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Blog Post · March 24, 2021

The Pandemic Has Highlighted the Needs of California’s Youth

photo - Young Woman Sitting on Stairs

How have transitional-age youth (16–24) been faring during the pandemic, and how have public policies and programs responded to their needs? We talked to Jevon Wilkes, executive director of the California Coalition for Youth (CCY)—which advocates for and engages young Californians who are disconnected from basic resources as they transition to adulthood—and director of youth engagement for the California Children’s Trust.

photo - Jevon Wilkes

Tell us about the youth that the California Coalition for Youth supports and mobilizes.

We focus on disconnected, runaway, and—especially—young people who are experiencing homelessness. On our public policy and advocacy side of things, we‘re really focused on pushing the agenda for youth—pushing for the supports they need. California has the largest number of unsheltered, unaccompanied youth. Then there are young people who are experiencing homelessness with their families.

We also run and operate the California Youth Crisis Line. We’re available 24/7. In addition, the majority of our staff are under the age of 25. We really push the opportunities for young people to engage with us and work with us.

Has the pandemic changed your assessment of the greatest needs of transitional-age youth?

The need has always been there. On the flipside of that, you see more communities saying, “We have to support our young people,” and they’re not sure how to do that.

Young people are experiencing a new world. There’s going to be a different perspective from a youth who went from having a social network to possibly being either homeless . . . or in our juvenile justice or our foster care system. Or living with three-four-five families in one space . . . no room for doing homework, no breathing space.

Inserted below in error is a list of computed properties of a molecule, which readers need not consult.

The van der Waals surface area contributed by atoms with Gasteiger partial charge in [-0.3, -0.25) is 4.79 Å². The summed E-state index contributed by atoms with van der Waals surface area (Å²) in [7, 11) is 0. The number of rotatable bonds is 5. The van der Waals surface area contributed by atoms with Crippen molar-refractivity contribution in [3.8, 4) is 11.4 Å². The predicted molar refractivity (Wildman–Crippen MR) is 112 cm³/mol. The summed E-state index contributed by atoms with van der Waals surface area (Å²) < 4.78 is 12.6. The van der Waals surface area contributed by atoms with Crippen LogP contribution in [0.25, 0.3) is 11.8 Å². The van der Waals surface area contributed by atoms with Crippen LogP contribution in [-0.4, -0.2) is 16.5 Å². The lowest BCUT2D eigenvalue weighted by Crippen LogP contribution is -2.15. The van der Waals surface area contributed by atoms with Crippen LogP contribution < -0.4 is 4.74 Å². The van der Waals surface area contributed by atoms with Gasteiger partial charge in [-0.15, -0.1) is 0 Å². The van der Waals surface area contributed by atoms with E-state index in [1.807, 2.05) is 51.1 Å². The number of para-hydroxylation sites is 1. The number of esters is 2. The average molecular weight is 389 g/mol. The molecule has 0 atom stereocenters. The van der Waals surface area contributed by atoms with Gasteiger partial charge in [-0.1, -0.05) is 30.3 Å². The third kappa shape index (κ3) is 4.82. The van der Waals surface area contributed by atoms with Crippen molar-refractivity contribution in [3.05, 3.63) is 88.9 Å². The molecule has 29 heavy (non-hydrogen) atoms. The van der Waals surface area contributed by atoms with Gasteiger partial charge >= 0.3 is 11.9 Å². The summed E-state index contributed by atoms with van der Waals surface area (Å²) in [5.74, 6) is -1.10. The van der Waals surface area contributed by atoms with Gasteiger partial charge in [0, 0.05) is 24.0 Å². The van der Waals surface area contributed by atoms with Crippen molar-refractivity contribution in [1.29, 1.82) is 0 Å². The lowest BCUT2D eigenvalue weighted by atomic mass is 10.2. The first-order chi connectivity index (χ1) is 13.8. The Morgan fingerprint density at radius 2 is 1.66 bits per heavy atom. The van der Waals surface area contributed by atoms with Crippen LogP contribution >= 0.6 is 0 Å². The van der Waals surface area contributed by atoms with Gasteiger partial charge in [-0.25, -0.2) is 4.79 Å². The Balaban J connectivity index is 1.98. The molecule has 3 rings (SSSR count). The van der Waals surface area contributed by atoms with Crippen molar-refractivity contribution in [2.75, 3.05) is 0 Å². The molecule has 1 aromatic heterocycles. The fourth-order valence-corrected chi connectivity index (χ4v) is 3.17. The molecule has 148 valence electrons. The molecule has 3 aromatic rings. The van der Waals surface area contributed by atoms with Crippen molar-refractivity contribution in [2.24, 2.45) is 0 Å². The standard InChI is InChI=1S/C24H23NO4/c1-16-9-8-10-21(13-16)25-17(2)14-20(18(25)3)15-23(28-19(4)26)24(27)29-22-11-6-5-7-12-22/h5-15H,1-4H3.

COVID has shown how things have been for some for a while, and now there are a lot more who are unfortunately going to be immersed in the experience of homelessness.

How well have social safety net programs been working for transitional-age youth?

There’s a lot of good things that are happening right now. For example, in San Francisco, Larkin Street Services used Project Room Key and got young people housed. There was funding distributed at the beginning of COVID from the Department of Health Care Services to [treat] substance use disorders to agencies throughout the state. So they were able to get funding to get staffing and support to young people as fast as possible. There are millions of dollars in the new federal bill to support youth experiencing homelessness.

What are some promising areas or signs of hope?

With everything that is happening, the hope is that we put our hearts, minds, and spirits together to elevate our young people.

The Youth Empowerment Act could bring young people’s voices to the capital so that when elected officials need a youth perspective, they have a body they can go to, a government committee or entity made up of young people appointed by the governor.

We have these huge opportunities now, and the truth is we have missed huge opportunities [in the past]. We have to get it right this time. . . .we really have to be intentional with how we choose to push the dollars forward, push them out into the community.

Topics

coronavirus COVID-19 Health & Safety Net homelessness Population Poverty & Inequality safety net